Every time we make a batch of tempeh, we’re creating new life.

Yes, like kimchi, kombucha and other fermented food, the white patties you have with you are still alive and full of good probiotics.

While that’s great for the gut, storing it can be tricky, especially since our product is made and packaged without any single use plastics. Here are some tips to make sure your tempeh is well cared for.

1. Your tempeh will develop grey spots on the third or fourth day in the fridge.
Don’t worry, this isn’t mould – it’s part of the tempeh’s lifecycle and this is the stage where it begins to sporulate. It’s perfectly edible and there will be no change in flavour.

2. Yes, you can freeze tempeh. Here’s how
Tempeh tastes best fresh (try to have it the day you receive it, when it’s plump and smelling like mushrooms) but freezing is a great alternative to prolong the shelf life.

To do so, treat it like meat: You want to avoid freezer burn and contamination so place it in a ziploc bag or container to store up to two months. The wax paper that we wrap our tempeh in — while much more eco-friendly than plastic — will not be enough to protect it.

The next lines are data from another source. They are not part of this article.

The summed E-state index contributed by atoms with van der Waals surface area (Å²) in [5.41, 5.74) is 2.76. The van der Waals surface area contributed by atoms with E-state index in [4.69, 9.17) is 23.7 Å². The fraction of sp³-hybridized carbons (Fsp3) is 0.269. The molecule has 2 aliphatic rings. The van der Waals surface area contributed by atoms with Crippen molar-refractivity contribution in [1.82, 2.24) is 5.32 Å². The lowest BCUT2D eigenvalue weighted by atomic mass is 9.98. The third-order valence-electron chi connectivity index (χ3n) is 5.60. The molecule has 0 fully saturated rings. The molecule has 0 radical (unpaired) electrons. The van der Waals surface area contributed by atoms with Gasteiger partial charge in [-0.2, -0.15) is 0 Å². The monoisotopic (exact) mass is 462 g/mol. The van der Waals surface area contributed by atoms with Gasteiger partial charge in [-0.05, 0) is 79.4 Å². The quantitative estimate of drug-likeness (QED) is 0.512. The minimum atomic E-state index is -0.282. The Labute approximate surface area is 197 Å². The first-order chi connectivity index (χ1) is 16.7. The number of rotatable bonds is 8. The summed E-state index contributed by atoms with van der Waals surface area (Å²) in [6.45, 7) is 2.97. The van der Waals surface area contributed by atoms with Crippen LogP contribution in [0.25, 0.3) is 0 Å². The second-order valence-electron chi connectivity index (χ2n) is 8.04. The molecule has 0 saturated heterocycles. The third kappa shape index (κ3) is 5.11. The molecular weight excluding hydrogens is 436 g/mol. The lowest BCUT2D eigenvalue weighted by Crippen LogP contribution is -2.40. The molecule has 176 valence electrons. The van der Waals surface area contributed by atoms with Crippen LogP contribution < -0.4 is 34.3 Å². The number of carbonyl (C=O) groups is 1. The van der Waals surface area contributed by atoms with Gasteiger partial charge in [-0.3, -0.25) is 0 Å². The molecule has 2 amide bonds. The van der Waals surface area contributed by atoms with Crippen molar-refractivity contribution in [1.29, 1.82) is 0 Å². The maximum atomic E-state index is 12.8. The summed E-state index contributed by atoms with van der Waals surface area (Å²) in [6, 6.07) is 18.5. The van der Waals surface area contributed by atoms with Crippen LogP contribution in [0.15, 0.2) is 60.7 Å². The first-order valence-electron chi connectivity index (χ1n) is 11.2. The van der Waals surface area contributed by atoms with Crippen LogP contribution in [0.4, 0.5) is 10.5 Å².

To defrost, place the tempeh in the fridge overnight and transition to room temperature once it’s no longer frozen. Tempeh that has been frozen will have a slight shrinkage.

3. Your tempeh will shrink
Whether in the fridge or in the freezer, tempeh will shrink as the mycelium (the white parts of the tempeh) will contract away from the beans. It might not look as full and fluffy as it does the day you receive it, but it will taste just as good, with its nutrients intact.

4. Your tempeh is capable of generating its own heat, and it will be moist
When left at room temperature, your tempeh will continue fermenting and during this process, it will generate heat and moisture. This is why the box you receive your tempeh in is slightly damp. But fret not as we’ve carefully chosen the box for its sturdiness.

5. That said, always keep your tempeh in the fridge
Otherwise, it will keep fermenting. You will know when tempeh has gone past its prime when it emits an overpowering ammonia-like smell. This is technically still eaten in Java as a delicacy and known as tempeh semangit (stinky tempeh).